For all the good and decent things earth has going on right now, there’s a lot of negatives in this world. From Minorities being mistreated to agenda driven news spreading a message of fear and hate. On their debut full length, Hostile Array tackles all the aforementioned topics while providing an anthemic and rebellious soundtrack perfect to vent these injustices to.
Kicking the album off is with feedback and a chunky bass groove is Herd Instinct. This track perfectly encapsulates the generally vibe of the album as it balances melody and intricacy with bull in a china shop brute. Most notable is the chorus, which finds the guitars trading off between chugging and metallic tinged riffing as frontman Brendan Frey howls “Blind allegiance is the lifeblood of tyranny.”
Hot on the heels of Herd Instinct comes Bastardized. Perhaps the best representation of extremes in Hostile Array’s arsenal, this track showcase some of the tightest riffing on the album in the verses, while the chorus is a burst of anthemic singing over lead-driven guitars. Fry infectiously sings “Sell your rights / sell your freedom” while guitarists Hector Fernandez and Garrison Frey lay down a swell of atmosphere.
The lead single off the album is Devoid, which serves as the strongest track on the record. Beginning with ambient guitars before reaching their boiling point with frolicking toms, Frey opens the song by pleading “Father forgive them, they know not what they’ve done.” The song takes a break from politics and instead chooses to focus on the value of the human life; how many justify violence against others with disregard for the repercussions. Frey finds his inner Garrett Russell of Silent Planet, as he proclaims “Prejudice inspired by their own fears / Interventionism for the gain of profiteers / Where is the grief for the innocent tombs? Or is life only sacred inside of the womb? / Out of sight, out of mind, all the bodies left behind. Out of touch, out of time, justify all your crimes” before plunging into the final chorus.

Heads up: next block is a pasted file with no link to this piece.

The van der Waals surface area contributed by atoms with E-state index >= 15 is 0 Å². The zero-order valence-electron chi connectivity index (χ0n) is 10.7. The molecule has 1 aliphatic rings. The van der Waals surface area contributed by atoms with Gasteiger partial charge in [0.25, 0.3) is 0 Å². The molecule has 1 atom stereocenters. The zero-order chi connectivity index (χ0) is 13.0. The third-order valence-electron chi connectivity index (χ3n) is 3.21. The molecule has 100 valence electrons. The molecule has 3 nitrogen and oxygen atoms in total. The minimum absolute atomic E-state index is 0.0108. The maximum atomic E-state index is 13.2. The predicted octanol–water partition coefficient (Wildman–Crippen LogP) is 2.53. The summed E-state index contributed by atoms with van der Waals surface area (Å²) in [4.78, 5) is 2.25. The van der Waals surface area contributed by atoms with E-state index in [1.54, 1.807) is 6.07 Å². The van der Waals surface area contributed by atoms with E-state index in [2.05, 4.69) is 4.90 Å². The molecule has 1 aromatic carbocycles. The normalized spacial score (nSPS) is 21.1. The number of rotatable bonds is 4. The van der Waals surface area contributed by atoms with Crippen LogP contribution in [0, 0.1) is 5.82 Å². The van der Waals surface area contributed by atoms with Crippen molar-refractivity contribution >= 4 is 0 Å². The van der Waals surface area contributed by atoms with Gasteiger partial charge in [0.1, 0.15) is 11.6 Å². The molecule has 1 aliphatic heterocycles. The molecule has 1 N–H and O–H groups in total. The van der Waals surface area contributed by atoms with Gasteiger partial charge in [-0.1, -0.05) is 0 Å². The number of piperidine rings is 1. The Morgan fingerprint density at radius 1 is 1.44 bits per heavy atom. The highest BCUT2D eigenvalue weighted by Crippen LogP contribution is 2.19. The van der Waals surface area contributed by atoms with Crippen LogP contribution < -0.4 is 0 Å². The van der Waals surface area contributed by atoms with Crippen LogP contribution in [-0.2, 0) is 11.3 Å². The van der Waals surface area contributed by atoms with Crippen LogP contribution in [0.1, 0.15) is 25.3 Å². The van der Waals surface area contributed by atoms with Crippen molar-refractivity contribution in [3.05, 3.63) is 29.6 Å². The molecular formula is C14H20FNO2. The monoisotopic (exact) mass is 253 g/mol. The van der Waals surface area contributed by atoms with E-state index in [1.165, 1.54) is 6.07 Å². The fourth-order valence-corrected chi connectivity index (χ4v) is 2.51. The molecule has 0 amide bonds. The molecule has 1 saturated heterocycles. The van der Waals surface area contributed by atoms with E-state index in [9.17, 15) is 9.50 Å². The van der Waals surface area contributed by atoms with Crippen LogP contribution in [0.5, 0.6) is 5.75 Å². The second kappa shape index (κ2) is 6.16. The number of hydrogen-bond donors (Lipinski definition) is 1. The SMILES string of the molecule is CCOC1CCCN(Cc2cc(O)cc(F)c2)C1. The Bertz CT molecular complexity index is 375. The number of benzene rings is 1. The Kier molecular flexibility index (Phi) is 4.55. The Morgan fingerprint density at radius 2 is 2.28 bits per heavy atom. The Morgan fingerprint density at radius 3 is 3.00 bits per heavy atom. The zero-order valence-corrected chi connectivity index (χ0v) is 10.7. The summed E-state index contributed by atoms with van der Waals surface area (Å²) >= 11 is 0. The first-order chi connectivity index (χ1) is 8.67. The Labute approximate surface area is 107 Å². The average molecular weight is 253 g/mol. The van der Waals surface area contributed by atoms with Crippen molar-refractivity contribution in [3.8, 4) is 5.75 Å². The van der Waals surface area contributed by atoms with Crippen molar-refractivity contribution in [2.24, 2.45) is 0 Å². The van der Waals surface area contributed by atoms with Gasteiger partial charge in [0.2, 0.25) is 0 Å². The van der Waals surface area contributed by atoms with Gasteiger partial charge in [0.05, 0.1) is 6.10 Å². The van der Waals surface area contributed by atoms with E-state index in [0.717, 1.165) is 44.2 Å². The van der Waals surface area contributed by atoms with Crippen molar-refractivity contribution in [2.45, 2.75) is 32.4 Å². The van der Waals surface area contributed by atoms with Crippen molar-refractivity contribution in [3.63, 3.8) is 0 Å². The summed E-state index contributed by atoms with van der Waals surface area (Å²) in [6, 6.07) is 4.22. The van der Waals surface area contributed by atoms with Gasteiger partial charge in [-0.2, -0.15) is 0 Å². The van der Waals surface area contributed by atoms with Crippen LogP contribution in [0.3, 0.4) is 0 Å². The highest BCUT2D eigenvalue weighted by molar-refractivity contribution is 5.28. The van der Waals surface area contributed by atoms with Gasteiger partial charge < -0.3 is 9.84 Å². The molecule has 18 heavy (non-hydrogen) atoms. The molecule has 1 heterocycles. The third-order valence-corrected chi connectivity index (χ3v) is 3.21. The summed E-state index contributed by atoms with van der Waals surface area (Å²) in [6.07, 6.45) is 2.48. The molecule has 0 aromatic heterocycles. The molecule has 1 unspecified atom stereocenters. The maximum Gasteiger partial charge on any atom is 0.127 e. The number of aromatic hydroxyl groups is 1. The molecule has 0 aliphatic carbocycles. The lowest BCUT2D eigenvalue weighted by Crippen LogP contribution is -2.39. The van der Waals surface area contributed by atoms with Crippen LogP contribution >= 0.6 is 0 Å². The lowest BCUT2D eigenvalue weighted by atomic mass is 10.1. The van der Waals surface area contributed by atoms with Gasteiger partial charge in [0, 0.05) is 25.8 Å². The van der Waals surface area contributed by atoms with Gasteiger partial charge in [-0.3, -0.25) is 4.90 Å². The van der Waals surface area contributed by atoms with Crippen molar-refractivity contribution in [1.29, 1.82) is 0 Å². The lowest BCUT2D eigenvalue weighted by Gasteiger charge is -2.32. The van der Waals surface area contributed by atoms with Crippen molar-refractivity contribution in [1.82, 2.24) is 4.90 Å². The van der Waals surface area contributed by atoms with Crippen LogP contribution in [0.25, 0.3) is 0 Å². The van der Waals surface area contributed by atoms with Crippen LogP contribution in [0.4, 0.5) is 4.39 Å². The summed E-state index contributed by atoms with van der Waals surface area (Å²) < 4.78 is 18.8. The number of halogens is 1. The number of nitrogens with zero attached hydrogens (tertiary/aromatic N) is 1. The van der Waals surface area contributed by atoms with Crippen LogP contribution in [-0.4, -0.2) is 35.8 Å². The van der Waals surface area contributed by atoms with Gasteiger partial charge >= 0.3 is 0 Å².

Migrant Myth drops some of the heaviest riffing on the album before galavanting into one of the best, stop-start breakdowns on the album. The straightforward heaviness of of Migrant Myth makes the lingering and thoughtfully rhythm driven verses of Newspeak all the more savory. Track 6 is perhaps the black sheep of the album as melody takes the reigns on this track, choosing to plod along with bass led verses from Andrew Markle, while drummer Freddy Menjivar sprinkles in creative fills and busy beats.
The cherry on top of the fresh air brought to the album with Newspeak is the chorus. One of the most powerful and infectious on the album, Frey drops the gruff edge used in most of his singing in favor of a Chester Bennington style croon. Trust me, “We were tricked into thinking there were monster outside / but it was under our bed where they did reside / When we finally found them it was far too late / cause the damage was done, in my head it was never the same” will be stuck in your head for days.
The most recent single on the album, Warmonger, comes out swinging with head splitting riffs and pummeling drums, begging for pit participation. Menjivar steals the show in this track with creative fills and aggressive battering. The bridge of the song features some of the most powerful instrumentation as with each member adding something to the mix, turning the intensity up to 11.
RIYL: Wage War // Silent Planet // Fit for a King